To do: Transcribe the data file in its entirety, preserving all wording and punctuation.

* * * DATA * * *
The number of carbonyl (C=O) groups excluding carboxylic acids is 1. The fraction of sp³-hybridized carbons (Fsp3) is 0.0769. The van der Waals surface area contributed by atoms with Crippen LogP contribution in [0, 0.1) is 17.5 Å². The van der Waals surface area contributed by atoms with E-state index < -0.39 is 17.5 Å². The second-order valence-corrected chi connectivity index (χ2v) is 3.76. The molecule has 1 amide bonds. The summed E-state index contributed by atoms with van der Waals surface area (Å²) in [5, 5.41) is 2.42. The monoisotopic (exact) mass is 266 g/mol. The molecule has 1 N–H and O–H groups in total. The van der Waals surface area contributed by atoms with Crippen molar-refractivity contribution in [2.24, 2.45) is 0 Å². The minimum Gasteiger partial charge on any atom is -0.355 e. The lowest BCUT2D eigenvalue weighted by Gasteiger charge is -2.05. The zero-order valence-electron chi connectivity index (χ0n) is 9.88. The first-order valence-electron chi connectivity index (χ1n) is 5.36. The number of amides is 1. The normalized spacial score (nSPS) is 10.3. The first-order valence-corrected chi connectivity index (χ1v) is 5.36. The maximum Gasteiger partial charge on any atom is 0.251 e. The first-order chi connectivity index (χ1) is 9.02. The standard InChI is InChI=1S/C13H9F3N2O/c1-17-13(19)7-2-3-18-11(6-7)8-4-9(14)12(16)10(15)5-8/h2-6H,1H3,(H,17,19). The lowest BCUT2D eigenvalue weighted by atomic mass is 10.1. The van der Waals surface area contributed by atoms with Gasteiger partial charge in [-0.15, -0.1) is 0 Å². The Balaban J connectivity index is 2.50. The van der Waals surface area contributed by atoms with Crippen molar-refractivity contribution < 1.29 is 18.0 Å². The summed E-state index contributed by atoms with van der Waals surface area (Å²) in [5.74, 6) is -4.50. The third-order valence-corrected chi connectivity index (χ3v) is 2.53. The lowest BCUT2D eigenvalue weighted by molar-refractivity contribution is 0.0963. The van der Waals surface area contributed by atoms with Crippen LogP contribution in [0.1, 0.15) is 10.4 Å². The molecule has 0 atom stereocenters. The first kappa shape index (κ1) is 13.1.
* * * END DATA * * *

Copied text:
The number of carbonyl (C=O) groups excluding carboxylic acids is 1. The fraction of sp³-hybridized carbons (Fsp3) is 0.0769. The van der Waals surface area contributed by atoms with Crippen LogP contribution in [0, 0.1) is 17.5 Å². The van der Waals surface area contributed by atoms with E-state index < -0.39 is 17.5 Å². The second-order valence-corrected chi connectivity index (χ2v) is 3.76. The molecule has 1 amide bonds. The summed E-state index contributed by atoms with van der Waals surface area (Å²) in [5, 5.41) is 2.42. The monoisotopic (exact) mass is 266 g/mol. The molecule has 1 N–H and O–H groups in total. The van der Waals surface area contributed by atoms with Crippen molar-refractivity contribution in [2.24, 2.45) is 0 Å². The minimum Gasteiger partial charge on any atom is -0.355 e. The lowest BCUT2D eigenvalue weighted by Gasteiger charge is -2.05. The zero-order valence-electron chi connectivity index (χ0n) is 9.88. The first-order valence-electron chi connectivity index (χ1n) is 5.36. The number of amides is 1. The normalized spacial score (nSPS) is 10.3. The first-order valence-corrected chi connectivity index (χ1v) is 5.36. The maximum Gasteiger partial charge on any atom is 0.251 e. The first-order chi connectivity index (χ1) is 9.02. The standard InChI is InChI=1S/C13H9F3N2O/c1-17-13(19)7-2-3-18-11(6-7)8-4-9(14)12(16)10(15)5-8/h2-6H,1H3,(H,17,19). The lowest BCUT2D eigenvalue weighted by atomic mass is 10.1. The van der Waals surface area contributed by atoms with Gasteiger partial charge in [-0.15, -0.1) is 0 Å². The Balaban J connectivity index is 2.50. The van der Waals surface area contributed by atoms with Crippen molar-refractivity contribution < 1.29 is 18.0 Å². The summed E-state index contributed by atoms with van der Waals surface area (Å²) in [5.74, 6) is -4.50. The third-order valence-corrected chi connectivity index (χ3v) is 2.53. The lowest BCUT2D eigenvalue weighted by molar-refractivity contribution is 0.0963. The van der Waals surface area contributed by atoms with Crippen LogP contribution in [0.1, 0.15) is 10.4 Å². The molecule has 0 atom stereocenters. The first kappa shape index (κ1) is 13.1.